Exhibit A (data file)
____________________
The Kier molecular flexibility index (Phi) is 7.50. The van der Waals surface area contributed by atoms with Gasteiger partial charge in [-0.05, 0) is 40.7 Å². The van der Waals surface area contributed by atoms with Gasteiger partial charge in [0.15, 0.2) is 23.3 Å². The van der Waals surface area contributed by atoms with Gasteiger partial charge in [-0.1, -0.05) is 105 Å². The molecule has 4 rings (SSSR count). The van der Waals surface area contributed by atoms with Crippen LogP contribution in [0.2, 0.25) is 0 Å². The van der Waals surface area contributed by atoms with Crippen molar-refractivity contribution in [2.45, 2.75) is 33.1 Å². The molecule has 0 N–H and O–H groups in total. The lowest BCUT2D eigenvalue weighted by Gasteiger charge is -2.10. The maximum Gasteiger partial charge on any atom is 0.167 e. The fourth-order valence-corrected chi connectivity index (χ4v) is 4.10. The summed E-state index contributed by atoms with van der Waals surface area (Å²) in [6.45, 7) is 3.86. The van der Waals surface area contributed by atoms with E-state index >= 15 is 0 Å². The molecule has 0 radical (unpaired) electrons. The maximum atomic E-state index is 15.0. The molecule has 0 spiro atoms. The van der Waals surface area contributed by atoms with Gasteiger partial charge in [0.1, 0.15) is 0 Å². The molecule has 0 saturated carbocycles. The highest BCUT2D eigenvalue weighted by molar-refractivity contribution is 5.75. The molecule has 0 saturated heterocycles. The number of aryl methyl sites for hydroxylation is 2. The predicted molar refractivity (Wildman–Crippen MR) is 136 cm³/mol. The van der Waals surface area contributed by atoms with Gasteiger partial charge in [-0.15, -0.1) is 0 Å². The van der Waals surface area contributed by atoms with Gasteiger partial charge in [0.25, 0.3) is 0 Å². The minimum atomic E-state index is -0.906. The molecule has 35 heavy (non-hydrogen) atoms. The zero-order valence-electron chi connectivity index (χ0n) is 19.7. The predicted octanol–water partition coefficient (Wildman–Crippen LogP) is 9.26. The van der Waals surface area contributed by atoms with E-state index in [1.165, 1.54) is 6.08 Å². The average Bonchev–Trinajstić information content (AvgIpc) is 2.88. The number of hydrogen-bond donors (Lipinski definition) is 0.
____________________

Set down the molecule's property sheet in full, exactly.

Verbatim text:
The Kier molecular flexibility index (Phi) is 7.50. The van der Waals surface area contributed by atoms with Gasteiger partial charge in [-0.05, 0) is 40.7 Å². The van der Waals surface area contributed by atoms with Gasteiger partial charge in [0.15, 0.2) is 23.3 Å². The van der Waals surface area contributed by atoms with Gasteiger partial charge in [-0.1, -0.05) is 105 Å². The molecule has 4 rings (SSSR count). The van der Waals surface area contributed by atoms with Crippen LogP contribution in [0.2, 0.25) is 0 Å². The van der Waals surface area contributed by atoms with Crippen molar-refractivity contribution in [2.45, 2.75) is 33.1 Å². The molecule has 0 N–H and O–H groups in total. The lowest BCUT2D eigenvalue weighted by Gasteiger charge is -2.10. The maximum Gasteiger partial charge on any atom is 0.167 e. The fourth-order valence-corrected chi connectivity index (χ4v) is 4.10. The summed E-state index contributed by atoms with van der Waals surface area (Å²) in [6.45, 7) is 3.86. The van der Waals surface area contributed by atoms with E-state index >= 15 is 0 Å². The molecule has 0 radical (unpaired) electrons. The maximum atomic E-state index is 15.0. The molecule has 0 spiro atoms. The van der Waals surface area contributed by atoms with Gasteiger partial charge in [0.1, 0.15) is 0 Å². The molecule has 0 saturated carbocycles. The highest BCUT2D eigenvalue weighted by molar-refractivity contribution is 5.75. The molecule has 0 saturated heterocycles. The number of aryl methyl sites for hydroxylation is 2. The predicted molar refractivity (Wildman–Crippen MR) is 136 cm³/mol. The van der Waals surface area contributed by atoms with Gasteiger partial charge in [-0.15, -0.1) is 0 Å². The van der Waals surface area contributed by atoms with Gasteiger partial charge in [0.25, 0.3) is 0 Å². The minimum atomic E-state index is -0.906. The molecule has 35 heavy (non-hydrogen) atoms. The zero-order valence-electron chi connectivity index (χ0n) is 19.7. The predicted octanol–water partition coefficient (Wildman–Crippen LogP) is 9.26. The van der Waals surface area contributed by atoms with E-state index in [1.165, 1.54) is 6.08 Å². The average Bonchev–Trinajstić information content (AvgIpc) is 2.88. The number of hydrogen-bond donors (Lipinski definition) is 0.